A proposed merger of T-Mobile and Sprint, the country’s third- and fourth-largest wireless operators, would have a profound impact on Californians.
The $26.5-billion deal was approved by some federal regulators in December. It’s now under review at the Federal Communications Commission, the Justice Department and the California Public Utilities Commission.
If regulators greenlight T-Mobile’s bid to buy Sprint, wireless prices will rise for nearly every Californian. That’s no exaggeration. The deal would all but eliminate the competition that has allowed Californians to get more bang for our buck with wireless providers.
But, although Californians of virtually every stripe can expect an increase in their monthly cellphone bills, the merger will be particularly onerous for customers on tight budgets.
Taking from the poor (disproportionately people of color) to give to the rich (predominantly white people) is a form of structural racism.
T-Mobile and Sprint are the dominant wireless service providers for low-income people nationwide, and they have a more diverse customer base than behemoths AT&T and Verizon.
That’s no accident. More poor people subscribe to T-Mobile and Sprint because their plans cost less. The two companies compete for millions of low-income users long ignored by AT&T and Verizon.
Both T-Mobile and Sprint also provide prepaid mobile options, which can be lifesavers for struggling families. Prepaid phones cost much less and don’t require credit checks.
In California especially, low-income customers tend to be people of color and immigrants. The merger would therefore disproportionately burden this vulnerable group — many of whom rely on cellphones as their only form of internet access. A significant portion of these customers use cellphones to meet basic needs.
Instead, the companies argue that the harms to one group of customers would be offset by the supposed benefits to another. They admit that poorer users would pay more for prepaid service, which would give a newly enormous T-Mobile the funds it needs to bring faster Internet speeds to wealthier users, whose rates and bills would also increase.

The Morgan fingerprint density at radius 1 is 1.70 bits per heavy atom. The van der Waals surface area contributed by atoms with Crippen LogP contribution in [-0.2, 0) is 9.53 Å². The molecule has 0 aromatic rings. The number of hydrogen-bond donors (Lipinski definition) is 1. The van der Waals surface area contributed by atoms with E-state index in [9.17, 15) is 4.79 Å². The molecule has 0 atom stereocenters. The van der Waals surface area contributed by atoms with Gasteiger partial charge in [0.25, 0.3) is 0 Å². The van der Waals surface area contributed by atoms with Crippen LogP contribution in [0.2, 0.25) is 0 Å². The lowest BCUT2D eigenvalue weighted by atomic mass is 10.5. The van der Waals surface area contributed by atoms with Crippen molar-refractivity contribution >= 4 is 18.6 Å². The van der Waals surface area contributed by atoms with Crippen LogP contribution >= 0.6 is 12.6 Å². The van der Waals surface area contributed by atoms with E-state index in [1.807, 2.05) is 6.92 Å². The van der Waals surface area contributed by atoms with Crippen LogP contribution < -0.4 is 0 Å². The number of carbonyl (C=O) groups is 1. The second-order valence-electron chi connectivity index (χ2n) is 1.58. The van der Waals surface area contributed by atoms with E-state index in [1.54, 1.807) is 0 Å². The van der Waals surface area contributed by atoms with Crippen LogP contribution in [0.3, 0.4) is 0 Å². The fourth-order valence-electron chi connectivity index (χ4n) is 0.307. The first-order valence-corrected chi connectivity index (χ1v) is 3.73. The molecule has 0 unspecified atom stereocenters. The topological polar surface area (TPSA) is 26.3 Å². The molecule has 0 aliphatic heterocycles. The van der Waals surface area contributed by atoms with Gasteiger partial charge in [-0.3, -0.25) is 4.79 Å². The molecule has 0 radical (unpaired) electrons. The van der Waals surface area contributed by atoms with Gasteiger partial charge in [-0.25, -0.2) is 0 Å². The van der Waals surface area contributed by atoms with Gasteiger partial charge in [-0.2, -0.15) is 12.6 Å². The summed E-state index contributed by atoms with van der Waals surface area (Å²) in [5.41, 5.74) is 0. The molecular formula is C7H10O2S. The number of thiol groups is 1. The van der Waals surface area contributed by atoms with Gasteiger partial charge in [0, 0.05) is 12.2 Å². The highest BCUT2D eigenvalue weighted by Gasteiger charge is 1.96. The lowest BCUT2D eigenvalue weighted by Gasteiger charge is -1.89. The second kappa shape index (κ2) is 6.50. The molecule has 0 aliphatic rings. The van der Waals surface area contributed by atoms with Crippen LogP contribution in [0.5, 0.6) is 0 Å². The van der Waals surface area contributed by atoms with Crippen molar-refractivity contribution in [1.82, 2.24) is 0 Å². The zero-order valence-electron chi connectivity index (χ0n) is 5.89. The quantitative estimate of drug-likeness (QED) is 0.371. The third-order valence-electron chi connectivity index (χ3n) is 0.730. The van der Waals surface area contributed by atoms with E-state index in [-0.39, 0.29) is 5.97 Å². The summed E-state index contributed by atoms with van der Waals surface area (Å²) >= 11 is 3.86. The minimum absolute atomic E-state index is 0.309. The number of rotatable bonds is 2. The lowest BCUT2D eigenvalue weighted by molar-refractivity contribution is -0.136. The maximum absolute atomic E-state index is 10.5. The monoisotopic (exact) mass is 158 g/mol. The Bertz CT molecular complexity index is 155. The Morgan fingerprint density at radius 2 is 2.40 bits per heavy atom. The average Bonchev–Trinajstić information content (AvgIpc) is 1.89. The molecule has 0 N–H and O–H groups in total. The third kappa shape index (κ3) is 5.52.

Taking from the poor (disproportionately people of color) to give to the rich (predominantly white people) is a form of structural racism. If regulators approve this merger, they will further entrench existing inequalities in the telecom sector, where companies are notorious for failing to adequately serve communities of color.
The deal would also undercut Lifeline, a program that provides low- and no-cost wireless service to individuals who fall below the poverty line. The FCC is already trying to eviscerate Lifeline with a plan that would severely limit subsidized services and cut off funding for some of the most vulnerable users. Even if that plan isn’t executed, the T-Mobile-Sprint merger would drastically reduce the quality and affordability of the Lifeline program across the country.
This indicates that incentives for carriers to offer Lifeline are already precarious, and that Sprint, whose rates are lowest, has a different view on this market than its suitor, T-Mobile.
Less competition in the Lifeline market means a raw deal for those who participate in it. When Tracfone received the very first Lifeline waiver to provide wireless services, it offered only 68 minutes per month for the same $9.25 subsidy in place today. But when Virgin Mobile entered the program with an offering of 200 minutes per month, Tracfone quickly increased its offering to 250 minutes.
Robust competition in the wireless market is essential, especially for carriers that provide more affordable services, such as T-Mobile and Sprint.
If higher prices and fewer options aren’t reason enough to block this merger, the deal also promises to eliminate nearly 30,000 U.S. jobs, including more than 3,000 in California, according to the Communications Workers of America.
The FCC, the Justice Department and the California Public Utilities Commission are considering conditions to mitigate the merger’s many harms. But let’s get real. Mitigations rarely work, and government bodies haven’t been able to enforce them. Regulators should reject this merger outright.
Jessica J. González is the deputy director and senior counsel for Free Press, an organization that advocates for affordable internet and net neutrality. She is a former Lifeline subscriber and a current T-Mobile customer.